Once confined to the bleak, wooded hills of Scandinavian folklore, now they live among us; lurking in the paradoxical kingdom of virtual reality; loitering in fake Facebook profiles and forums of all sorts. They are the trolls.
Nevertheless, their behaviour can be equally menacing and it is important that we wisen ourselves to their ways.
The modern troll is a deceitful creature and thus very difficult to identify but here’s one definition from Wikipedia:
[those who undertake] posting inflammatory, extraneous, or off-topic messages in an online community with the deliberate intent of provoking readers into an emotional response or of otherwise disrupting normal on-topic discussion, often for their own amusement.
Now it’s important to remember that the villagers like to incite fear and sometimes “troll sightings” are erroneous. Conflict and challenge can be beneficial to a community (please see my last blog post). With conflict however, there is inevitable emotional baggage, as the saying goes; you can’t make an omelette without breaking a few eggs . I’m sure Nigel Farage doesn’t enjoy being called a twat but if we didn’t call him a twat then where would society be?
Thus, there are two main items to consider when identifying trolls:
There’s disruption with purpose (to achieve a particular end) and there’s disruption for disruption’s sake; for pure “amusement” or the satisfaction of ego, one-upmanship etc. It’s not always easy to distinguish between the two but some key ways of recognizing this kind of behaviour include:
-A tendency to choose language that is deliberately evocative when it is not necessary. One key marker is passive aggression as this very rarely leads to fruitful discussion and it’s a bit of a strange oxymoron in that it “explicitly deceives” the listener so that a direct response to this sort of communication would be seen as irrational or overly-emotive and it’s really difficult to engage with authentically without appearing passive aggressive yourself.
-Bringing to the table matters that are not relevant in a debate in order to fulfil their ambition as “agents of chaos”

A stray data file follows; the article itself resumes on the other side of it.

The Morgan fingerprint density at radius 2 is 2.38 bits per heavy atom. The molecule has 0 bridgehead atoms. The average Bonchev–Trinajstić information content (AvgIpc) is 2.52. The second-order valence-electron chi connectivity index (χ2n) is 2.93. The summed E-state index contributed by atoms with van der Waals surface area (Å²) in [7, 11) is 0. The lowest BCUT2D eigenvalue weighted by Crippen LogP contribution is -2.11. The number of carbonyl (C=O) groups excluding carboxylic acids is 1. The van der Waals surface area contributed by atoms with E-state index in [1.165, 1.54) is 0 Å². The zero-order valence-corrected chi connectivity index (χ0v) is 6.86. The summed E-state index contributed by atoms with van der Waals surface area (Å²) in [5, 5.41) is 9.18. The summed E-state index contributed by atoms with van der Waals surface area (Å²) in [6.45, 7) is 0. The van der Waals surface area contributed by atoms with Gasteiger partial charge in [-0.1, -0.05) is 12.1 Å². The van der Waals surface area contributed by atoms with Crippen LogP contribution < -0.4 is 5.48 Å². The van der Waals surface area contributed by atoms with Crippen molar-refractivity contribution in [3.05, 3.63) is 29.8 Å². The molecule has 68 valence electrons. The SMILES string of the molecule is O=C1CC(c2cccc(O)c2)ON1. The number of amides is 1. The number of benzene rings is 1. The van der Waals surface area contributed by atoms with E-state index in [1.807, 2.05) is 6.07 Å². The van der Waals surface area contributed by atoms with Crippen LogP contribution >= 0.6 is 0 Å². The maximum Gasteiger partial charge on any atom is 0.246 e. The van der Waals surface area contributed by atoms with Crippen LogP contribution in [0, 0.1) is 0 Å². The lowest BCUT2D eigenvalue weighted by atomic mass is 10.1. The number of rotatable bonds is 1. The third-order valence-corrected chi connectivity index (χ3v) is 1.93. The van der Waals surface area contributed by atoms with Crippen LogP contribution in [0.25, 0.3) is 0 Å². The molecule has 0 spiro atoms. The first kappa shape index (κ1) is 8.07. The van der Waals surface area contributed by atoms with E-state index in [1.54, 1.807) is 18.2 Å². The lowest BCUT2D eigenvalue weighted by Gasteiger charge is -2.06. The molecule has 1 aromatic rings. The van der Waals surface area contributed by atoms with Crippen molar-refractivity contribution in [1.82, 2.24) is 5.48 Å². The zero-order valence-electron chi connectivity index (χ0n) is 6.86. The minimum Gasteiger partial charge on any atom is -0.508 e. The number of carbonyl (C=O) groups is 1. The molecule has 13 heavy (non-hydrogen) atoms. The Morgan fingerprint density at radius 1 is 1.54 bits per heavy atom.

Achieving social change is a delicate balance between challenging the status quo and actually just getting stuff done. I have been part of so many community and activist groups who spend their time scrutinizing every area of action, ratifying motions like there’s no tomorrow (a certain Monty Python scene springs to mind) so that nothing actually gets done (apart from mass consumption of tea and biscuits). Too much kafuffle can actually be counter-productive and it’s often the trolls who focus on the kafuffle. In the words of Saul Alinsky:
These Do-Nothings profess a commitment to social change for ideals of justice, equality, and opportunity, and abstain from and discourage all effective action for change. They are known by their brand “I agree with your ends but not your means”
What to do when you come face to face with a troll:
- Let them beat their club around first. It’s very important to be sure that you have caught a real troll, as silencing an important debate is a very grave thing to do indeed. Without those on the margins of society, we would not truly understand our own ethos and those of our communities. It is often in times of hardship that people band together and having a troll in a community can lead to deeper understanding and connection. Without debate, we cannot be truly secure in our convictions.
- Do not feed the troll. You must not let trolls run havoc on communities for extended periods of time, creating negativity, destruction and psychological warfare. If you feed them (by answering to them or playing their game) you only ignite their ferocity. With time, their energy will fade, but you may need to take action and this might require solidarity.
In conclusion, trolls, though difficult to really spot, may have an important role to play for a short period of time, if the community can be spared any lasting damage and we must tread very carefully when it comes to silencing valuable and authentic debate but debate must be constrained by the boundaries of the ‘real’ world which is home to people with psychological wellbeing to maintain and perhaps more bluntly, mouths to feed.